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Treatment of recent-onset atrial fibrillation with quinidine and flecainide in Thoroughbred racehorses: 107 cases (1987–2014)

Yuji Takahashi DVM1, Yuhiro Ishikawa DVM2, and Hajime Ohmura DVM, PhD3
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  • 1 Racehorse Clinic, Ritto Training Center, Japan Racing Association, 1028 Misono, Ritto-shi, Shiga 520-3085, Japan.
  • | 2 Joban Branch, Equine Research Institute, Japan Racing Association, 71 Uenohara, Jobanshiratori-machi, Iwaki-shi, Fukushima 972-8325, Japan.
  • | 3 Sports Science Division, Equine Research Institute, Japan Racing Association, 321-4 Tokami-cho, Utsunomiya-shi, Tochigi 320-0856, Japan.

Abstract

OBJECTIVE To compare the efficacy of quinidine and flecainide in treating naturally occurring, recent-onset atrial fibrillation (AF) in Thoroughbred racehorses.

DESIGN Retrospective case series.

ANIMALS 107 Thoroughbred racehorses.

PROCEDURES Medical records of racehorses with AF that were treated with quinidine or flecainide between 1987 and 2014 were reviewed. Signalment, history, treatments, complications, and outcome data were collected. Horses were allocated to 2 groups according to the initial treatment: initial treatment with quinidine (group 1) or initial treatment with flecainide (group 2). Horses in group 2 that did not convert to sinus rhythm with flecainide were then administered quinidine (group 3). Complications, total quinidine dose, and duration of treatment were compared. Rates of conversion for horses treated with quinidine versus flecainide were also compared.

RESULTS Overall rate of cardioversion was 91% (97/107). There was a significant difference in the rate of cardioversion for quinidine alone (91% [71/78]), compared with flecainide alone (41% [12/29]). In group 3, the conversion rate after the addition of quinidine treatment was 82% (14/17). Total quinidine dose and treatment duration did not differ significantly between groups 1 and 3.

CONCLUSIONS AND CLINICAL RELEVANCE Overall rate of cardioversion for Thoroughbred racehorses with AF was similar to that in previous reports. Flecainide treatment was less effective than quinidine treatment, but the frequency of complications did not differ between quinidine and flecainide. Further investigation is suggested to evaluate the efficacy of flecainide for cardioversion in athletic horses.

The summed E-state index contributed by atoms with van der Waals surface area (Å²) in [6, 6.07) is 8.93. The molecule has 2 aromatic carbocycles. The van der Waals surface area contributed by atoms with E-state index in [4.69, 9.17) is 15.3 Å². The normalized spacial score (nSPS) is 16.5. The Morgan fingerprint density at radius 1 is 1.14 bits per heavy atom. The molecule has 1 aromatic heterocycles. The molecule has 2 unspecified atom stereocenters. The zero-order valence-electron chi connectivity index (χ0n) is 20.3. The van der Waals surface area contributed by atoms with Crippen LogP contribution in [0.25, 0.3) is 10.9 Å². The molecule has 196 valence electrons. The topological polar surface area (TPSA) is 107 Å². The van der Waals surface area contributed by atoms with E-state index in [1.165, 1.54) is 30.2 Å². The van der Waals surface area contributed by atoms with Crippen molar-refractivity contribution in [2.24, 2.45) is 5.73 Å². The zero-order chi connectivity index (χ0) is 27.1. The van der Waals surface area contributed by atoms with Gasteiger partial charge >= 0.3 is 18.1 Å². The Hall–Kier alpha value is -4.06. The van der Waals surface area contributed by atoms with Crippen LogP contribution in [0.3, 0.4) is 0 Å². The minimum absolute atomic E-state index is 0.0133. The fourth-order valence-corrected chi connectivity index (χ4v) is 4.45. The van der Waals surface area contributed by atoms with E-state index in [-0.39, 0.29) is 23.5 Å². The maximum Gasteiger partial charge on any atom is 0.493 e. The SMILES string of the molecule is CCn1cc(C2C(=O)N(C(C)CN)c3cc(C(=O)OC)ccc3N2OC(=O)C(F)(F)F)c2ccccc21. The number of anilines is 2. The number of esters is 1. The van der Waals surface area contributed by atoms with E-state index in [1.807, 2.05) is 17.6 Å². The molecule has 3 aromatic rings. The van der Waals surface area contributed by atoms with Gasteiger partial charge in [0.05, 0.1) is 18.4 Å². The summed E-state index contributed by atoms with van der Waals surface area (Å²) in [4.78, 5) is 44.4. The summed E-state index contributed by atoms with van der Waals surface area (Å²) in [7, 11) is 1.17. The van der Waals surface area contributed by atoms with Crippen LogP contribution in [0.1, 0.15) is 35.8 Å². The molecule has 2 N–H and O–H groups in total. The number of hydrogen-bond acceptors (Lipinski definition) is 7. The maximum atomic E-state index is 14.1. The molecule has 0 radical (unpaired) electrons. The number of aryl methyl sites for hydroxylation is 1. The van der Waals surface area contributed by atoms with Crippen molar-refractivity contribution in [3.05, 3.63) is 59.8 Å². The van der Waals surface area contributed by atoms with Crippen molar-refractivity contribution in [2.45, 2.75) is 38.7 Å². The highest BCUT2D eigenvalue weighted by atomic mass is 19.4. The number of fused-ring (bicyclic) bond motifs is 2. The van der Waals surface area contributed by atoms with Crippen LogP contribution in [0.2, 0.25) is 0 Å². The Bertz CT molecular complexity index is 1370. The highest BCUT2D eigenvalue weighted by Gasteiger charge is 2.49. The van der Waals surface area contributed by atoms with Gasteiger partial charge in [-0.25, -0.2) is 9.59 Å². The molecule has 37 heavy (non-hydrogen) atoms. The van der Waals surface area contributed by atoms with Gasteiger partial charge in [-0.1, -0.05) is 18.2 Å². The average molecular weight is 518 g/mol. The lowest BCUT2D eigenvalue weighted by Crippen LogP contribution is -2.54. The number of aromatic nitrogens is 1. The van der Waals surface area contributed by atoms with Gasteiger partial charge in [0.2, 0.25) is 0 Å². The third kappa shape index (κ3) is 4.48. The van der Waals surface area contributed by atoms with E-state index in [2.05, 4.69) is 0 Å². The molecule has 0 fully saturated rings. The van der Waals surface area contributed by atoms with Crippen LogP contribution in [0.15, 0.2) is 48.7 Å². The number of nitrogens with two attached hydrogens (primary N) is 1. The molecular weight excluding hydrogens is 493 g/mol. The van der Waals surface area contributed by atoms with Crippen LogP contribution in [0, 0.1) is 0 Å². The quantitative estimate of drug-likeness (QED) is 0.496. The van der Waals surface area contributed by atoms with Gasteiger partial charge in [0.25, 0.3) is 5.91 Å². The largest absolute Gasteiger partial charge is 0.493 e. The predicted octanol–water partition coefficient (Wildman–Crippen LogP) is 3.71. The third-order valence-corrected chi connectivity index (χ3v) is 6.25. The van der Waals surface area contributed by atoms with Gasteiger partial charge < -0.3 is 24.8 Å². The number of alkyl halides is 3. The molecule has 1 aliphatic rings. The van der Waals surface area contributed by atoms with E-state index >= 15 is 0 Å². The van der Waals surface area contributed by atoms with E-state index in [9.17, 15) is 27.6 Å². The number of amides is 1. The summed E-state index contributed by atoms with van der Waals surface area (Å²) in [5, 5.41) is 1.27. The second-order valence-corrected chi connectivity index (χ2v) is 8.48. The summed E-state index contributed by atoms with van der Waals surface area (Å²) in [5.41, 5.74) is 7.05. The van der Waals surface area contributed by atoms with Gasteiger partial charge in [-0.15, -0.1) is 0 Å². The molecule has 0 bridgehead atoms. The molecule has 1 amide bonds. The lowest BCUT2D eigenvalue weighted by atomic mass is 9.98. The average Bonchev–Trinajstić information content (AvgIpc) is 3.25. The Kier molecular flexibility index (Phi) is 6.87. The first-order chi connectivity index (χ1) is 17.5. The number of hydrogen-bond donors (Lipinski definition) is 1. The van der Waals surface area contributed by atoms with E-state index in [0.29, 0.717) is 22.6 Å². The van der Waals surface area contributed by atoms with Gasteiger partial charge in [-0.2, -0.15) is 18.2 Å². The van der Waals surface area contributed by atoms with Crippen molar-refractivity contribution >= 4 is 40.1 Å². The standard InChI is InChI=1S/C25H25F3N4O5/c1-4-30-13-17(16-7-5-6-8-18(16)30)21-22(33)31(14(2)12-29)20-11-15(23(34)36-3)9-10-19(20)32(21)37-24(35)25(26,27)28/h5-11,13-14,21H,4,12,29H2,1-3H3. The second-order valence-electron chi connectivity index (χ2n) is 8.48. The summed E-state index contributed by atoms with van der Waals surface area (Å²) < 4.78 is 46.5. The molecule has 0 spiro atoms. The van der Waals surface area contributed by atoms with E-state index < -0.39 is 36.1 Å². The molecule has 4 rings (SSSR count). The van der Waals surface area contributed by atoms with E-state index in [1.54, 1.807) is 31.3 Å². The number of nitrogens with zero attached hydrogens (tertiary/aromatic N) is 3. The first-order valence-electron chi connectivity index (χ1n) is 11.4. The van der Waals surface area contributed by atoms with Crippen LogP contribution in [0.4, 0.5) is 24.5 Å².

Abstract

OBJECTIVE To compare the efficacy of quinidine and flecainide in treating naturally occurring, recent-onset atrial fibrillation (AF) in Thoroughbred racehorses.

DESIGN Retrospective case series.

ANIMALS 107 Thoroughbred racehorses.

PROCEDURES Medical records of racehorses with AF that were treated with quinidine or flecainide between 1987 and 2014 were reviewed. Signalment, history, treatments, complications, and outcome data were collected. Horses were allocated to 2 groups according to the initial treatment: initial treatment with quinidine (group 1) or initial treatment with flecainide (group 2). Horses in group 2 that did not convert to sinus rhythm with flecainide were then administered quinidine (group 3). Complications, total quinidine dose, and duration of treatment were compared. Rates of conversion for horses treated with quinidine versus flecainide were also compared.

RESULTS Overall rate of cardioversion was 91% (97/107). There was a significant difference in the rate of cardioversion for quinidine alone (91% [71/78]), compared with flecainide alone (41% [12/29]). In group 3, the conversion rate after the addition of quinidine treatment was 82% (14/17). Total quinidine dose and treatment duration did not differ significantly between groups 1 and 3.

CONCLUSIONS AND CLINICAL RELEVANCE Overall rate of cardioversion for Thoroughbred racehorses with AF was similar to that in previous reports. Flecainide treatment was less effective than quinidine treatment, but the frequency of complications did not differ between quinidine and flecainide. Further investigation is suggested to evaluate the efficacy of flecainide for cardioversion in athletic horses.

Contributor Notes

Drs. Takahashi and Ohmura's present address is Sports Science Division, Equine Research Institute, Japan Racing Association, 1400-4, Shiba, Shimotsuke-shi, Tochigi 329-0412, Japan.

Address correspondence to Dr. Yuji Takahashi (yuji_takahashi@equinst.go.jp).